• Antica Profumeria. Good location in the historical district. Via Erasmo Merletta 19. Tel. +39 095 093 3076 or +39 329 917 9720. bbAnticaProfumeria.it
• Itaca. In a Baroque palazzo the Ortygia district. Piazza Archimede 2. Tel +39 0931 483 021 or +39 331 334 3721. ItacaInn.it
• Oikos. Located in the Ortygia district in a historic building. Via delle Carceri Vecchie 21. Tel +39 0931 483 073. bbOikos.it
• Sweet Home. With its great views of the Ionian Sea, and its location a five-minute walk outside the Messina Gate (Porta Messina) off the road leading into town, this is an exceptional choice. Via Guardiola Vecchia 2-B. Tel. +39 338 231 4165. bbSweetHome.com
• Villa Floresta. Nice atmosphere and good location. Via Damiano Rosso 1. Tel. +39 0942 620184 or +39 331 708 0115. VillaFloresta.it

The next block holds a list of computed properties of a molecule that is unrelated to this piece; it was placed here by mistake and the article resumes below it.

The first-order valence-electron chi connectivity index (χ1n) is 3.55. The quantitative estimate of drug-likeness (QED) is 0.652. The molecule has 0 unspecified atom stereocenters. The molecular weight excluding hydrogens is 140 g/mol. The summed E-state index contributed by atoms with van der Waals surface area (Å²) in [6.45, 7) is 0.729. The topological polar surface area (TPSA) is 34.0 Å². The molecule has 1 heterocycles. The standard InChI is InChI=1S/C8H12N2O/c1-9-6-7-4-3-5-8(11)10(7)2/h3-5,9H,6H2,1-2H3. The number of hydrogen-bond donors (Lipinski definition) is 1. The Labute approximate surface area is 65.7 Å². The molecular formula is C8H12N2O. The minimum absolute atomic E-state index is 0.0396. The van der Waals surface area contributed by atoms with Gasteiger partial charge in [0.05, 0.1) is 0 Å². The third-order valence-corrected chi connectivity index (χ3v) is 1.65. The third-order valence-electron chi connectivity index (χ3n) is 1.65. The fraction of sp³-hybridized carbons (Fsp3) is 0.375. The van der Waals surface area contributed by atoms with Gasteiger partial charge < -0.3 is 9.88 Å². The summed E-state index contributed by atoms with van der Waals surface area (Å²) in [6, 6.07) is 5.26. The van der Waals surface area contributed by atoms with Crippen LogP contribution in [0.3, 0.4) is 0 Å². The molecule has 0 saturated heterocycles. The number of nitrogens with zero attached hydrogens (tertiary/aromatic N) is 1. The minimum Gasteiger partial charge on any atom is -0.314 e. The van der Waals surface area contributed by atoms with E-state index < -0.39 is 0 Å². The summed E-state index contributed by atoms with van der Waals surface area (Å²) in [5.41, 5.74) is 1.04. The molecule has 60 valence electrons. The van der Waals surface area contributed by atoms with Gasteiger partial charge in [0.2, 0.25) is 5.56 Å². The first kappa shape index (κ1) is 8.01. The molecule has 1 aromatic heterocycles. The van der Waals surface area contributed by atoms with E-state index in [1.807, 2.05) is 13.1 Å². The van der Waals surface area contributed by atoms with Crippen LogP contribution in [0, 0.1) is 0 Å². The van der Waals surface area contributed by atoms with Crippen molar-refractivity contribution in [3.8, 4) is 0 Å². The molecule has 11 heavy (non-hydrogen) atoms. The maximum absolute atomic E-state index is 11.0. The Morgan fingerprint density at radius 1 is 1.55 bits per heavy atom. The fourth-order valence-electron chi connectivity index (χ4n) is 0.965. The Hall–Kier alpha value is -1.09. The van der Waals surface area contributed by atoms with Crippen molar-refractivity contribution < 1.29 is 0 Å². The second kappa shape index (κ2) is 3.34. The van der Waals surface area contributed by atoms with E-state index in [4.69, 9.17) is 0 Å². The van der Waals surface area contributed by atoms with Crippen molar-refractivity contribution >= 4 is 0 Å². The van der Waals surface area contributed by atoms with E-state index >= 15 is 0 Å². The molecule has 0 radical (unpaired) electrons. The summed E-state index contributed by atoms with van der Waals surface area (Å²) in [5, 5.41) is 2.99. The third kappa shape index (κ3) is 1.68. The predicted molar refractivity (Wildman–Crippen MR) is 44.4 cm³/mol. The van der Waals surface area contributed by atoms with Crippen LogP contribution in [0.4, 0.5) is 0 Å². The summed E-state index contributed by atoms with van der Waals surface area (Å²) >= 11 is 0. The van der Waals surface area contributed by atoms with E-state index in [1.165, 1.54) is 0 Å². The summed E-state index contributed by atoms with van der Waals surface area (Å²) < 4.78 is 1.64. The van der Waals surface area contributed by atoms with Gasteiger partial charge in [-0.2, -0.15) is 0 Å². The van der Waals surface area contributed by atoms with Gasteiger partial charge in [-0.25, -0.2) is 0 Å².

• Giulia. Good location in the center of town. Via D.H. Lawrence 11. Tel. +39 0942 626025 or +39 340 189 3024. BedandBreakfastGiulia.com
• Sabbia d'Oro. Modern structure in San Leone district outside town, not far from beaches. Via Nettuno 19. Tel. +39 331 508 6842. SabbiadOro.ag.it
• Tarantola. Winery estate in the rolling hills between Alcamo and Camporeale off the SP 10 road. Tel +39 329 271 3073. GorgodelDrago.it
• Villa Farlì. An aristocratic estate outside Scicli in the hills of Ragusa - the Hyblaean Mountains - in southeastern Sicily, in the Contrada Piani district of Sampieri, not far from enchanting beaches. Tel. +39 339 303 6093. VillaFarli.net
Most travel services are reasonably easy to define. Some aren't. "Bed and breakfast" is one of the latter. Here's how one popular source describes bed and breakfasts: